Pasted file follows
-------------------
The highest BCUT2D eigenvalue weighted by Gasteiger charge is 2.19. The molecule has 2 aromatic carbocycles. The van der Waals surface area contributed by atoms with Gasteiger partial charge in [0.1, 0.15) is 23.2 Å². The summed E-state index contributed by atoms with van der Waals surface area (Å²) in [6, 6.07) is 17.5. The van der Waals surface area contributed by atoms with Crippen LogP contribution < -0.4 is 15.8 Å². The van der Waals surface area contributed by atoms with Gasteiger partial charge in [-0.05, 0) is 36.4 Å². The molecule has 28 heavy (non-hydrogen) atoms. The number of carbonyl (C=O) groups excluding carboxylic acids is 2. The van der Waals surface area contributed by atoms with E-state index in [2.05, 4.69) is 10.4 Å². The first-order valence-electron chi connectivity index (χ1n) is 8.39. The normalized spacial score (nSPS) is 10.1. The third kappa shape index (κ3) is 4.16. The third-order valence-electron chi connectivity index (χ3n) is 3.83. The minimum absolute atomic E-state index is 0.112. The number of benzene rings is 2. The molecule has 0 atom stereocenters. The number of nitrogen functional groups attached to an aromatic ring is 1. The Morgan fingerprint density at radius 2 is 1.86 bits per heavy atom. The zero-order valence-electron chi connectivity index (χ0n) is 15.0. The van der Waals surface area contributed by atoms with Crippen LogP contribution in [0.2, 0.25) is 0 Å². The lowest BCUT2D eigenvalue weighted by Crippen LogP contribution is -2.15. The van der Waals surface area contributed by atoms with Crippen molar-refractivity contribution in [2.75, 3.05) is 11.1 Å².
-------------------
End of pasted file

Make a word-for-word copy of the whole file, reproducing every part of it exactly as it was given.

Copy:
The highest BCUT2D eigenvalue weighted by Gasteiger charge is 2.19. The molecule has 2 aromatic carbocycles. The van der Waals surface area contributed by atoms with Gasteiger partial charge in [0.1, 0.15) is 23.2 Å². The summed E-state index contributed by atoms with van der Waals surface area (Å²) in [6, 6.07) is 17.5. The van der Waals surface area contributed by atoms with Crippen LogP contribution < -0.4 is 15.8 Å². The van der Waals surface area contributed by atoms with Gasteiger partial charge in [-0.05, 0) is 36.4 Å². The molecule has 28 heavy (non-hydrogen) atoms. The number of carbonyl (C=O) groups excluding carboxylic acids is 2. The van der Waals surface area contributed by atoms with E-state index in [2.05, 4.69) is 10.4 Å². The first-order valence-electron chi connectivity index (χ1n) is 8.39. The normalized spacial score (nSPS) is 10.1. The third kappa shape index (κ3) is 4.16. The third-order valence-electron chi connectivity index (χ3n) is 3.83. The minimum absolute atomic E-state index is 0.112. The number of benzene rings is 2. The molecule has 0 atom stereocenters. The number of nitrogen functional groups attached to an aromatic ring is 1. The Morgan fingerprint density at radius 2 is 1.86 bits per heavy atom. The zero-order valence-electron chi connectivity index (χ0n) is 15.0. The van der Waals surface area contributed by atoms with Crippen LogP contribution in [0.2, 0.25) is 0 Å². The lowest BCUT2D eigenvalue weighted by Crippen LogP contribution is -2.15. The van der Waals surface area contributed by atoms with Crippen molar-refractivity contribution in [2.75, 3.05) is 11.1 Å².